Secondly, is a certain level of strength advisable before starting? If so, what?

    Thirdly, are there any things I could work on before starting that will be of benefit (i.e wrist flexibility)?
    I agree that you should try to find a trainer who can teach these lifts. However, most trainers don't know how to do O-lifting, so be very selective.

    I like your idea to start working on your flexibility in preparation. Most men (myself included) cannot perform a proper barbell snatch due to tight shoulders and upper back, while wrist flexibility is important for learning barbell cleans.
    "In theory, theory and practice are the same. In practice, they couldn't be more different."

    "You can have anything you want, but you can't have everything you want."

    My blog: http://www.AlKavadlo.com


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    chima_p's Avatar
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    Unless you are competing in O-lifts there is no point in learning them. Which is why there are few PT who know how to teach them. O-lifts are a highly specific skill that needs to be taught by a coach. If you are looking to gain strenght there are better more effecient ways of gaining strength. Also, learning O-lifts at a cross-fit box would be like learning Karate at a McDojo that hands out black belts to eight year olds.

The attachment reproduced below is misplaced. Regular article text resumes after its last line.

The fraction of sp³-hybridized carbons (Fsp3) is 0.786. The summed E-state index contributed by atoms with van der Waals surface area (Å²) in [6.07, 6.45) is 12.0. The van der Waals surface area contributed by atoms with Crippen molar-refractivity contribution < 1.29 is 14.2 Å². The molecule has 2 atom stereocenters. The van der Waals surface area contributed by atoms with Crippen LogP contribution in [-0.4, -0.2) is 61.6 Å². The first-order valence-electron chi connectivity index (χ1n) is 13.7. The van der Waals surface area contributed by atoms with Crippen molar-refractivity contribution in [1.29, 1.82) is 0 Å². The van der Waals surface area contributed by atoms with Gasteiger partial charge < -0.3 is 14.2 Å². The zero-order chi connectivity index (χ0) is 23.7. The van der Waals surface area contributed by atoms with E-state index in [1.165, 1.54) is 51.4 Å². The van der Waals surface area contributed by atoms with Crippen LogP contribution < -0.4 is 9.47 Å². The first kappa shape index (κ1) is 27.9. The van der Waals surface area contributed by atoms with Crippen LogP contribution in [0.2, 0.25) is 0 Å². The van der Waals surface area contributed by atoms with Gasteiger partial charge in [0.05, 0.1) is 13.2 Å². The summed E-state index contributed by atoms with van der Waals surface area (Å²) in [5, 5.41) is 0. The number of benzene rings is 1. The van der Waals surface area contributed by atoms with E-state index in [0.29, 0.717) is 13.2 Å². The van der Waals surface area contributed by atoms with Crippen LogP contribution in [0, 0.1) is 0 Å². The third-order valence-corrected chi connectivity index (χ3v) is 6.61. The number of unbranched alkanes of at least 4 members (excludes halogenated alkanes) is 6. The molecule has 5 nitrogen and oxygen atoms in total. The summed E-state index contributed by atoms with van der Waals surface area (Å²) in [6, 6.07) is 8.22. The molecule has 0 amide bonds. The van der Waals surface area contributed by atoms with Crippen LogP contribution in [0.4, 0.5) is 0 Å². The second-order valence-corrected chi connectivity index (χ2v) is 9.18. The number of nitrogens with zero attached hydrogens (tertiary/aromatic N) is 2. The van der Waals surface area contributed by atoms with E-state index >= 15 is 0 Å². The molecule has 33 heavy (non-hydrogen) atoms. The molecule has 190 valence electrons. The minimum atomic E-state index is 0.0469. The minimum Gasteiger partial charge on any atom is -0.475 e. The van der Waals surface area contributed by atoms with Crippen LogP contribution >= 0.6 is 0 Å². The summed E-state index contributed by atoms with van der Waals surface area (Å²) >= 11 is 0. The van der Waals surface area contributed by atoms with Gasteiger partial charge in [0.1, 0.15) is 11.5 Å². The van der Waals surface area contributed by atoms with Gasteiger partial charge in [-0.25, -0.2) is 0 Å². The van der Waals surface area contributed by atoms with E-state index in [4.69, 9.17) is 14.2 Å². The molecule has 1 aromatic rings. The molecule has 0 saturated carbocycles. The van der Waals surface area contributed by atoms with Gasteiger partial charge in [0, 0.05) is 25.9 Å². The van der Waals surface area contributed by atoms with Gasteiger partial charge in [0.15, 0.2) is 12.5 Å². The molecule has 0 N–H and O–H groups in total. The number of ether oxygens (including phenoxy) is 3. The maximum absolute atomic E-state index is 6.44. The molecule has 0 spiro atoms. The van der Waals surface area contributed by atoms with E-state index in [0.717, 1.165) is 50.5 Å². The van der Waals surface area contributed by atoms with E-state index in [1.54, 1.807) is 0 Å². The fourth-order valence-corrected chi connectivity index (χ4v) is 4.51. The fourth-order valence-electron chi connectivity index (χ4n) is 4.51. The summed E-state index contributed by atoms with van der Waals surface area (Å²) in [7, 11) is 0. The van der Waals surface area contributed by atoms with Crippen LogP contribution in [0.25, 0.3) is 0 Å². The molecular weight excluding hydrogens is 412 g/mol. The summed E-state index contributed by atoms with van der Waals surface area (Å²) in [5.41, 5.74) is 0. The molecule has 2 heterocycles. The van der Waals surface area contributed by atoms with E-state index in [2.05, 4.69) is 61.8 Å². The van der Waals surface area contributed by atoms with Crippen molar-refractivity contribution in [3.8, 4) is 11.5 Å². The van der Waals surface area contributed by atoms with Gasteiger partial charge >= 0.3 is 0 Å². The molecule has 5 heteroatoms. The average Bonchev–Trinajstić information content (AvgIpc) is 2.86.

But if you really really need to...

    Glenn Pendlay Olympic Technique DVD - Product Review | BodyRecomposition - The Home of Lyle McDonald

    Greg Everett’s Olympic Weightlifting A Complete Guide for Athletes and Coaches - Product Review | BodyRecomposition - The Home of Lyle McDonald

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    PrimalMouse's Avatar
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    Quote Originally Posted by chima_p View Post
    Unless you are competing in O-lifts there is no point in learning them. Which is why there are few PT who know how to teach them. O-lifts are a highly specific skill that needs to be taught by a coach. If you are looking to gain strenght there are better more effecient ways of gaining strength. Also, learning O-lifts at a cross-fit box would be like learning Karate at a McDojo that hands out black belts to eight year olds.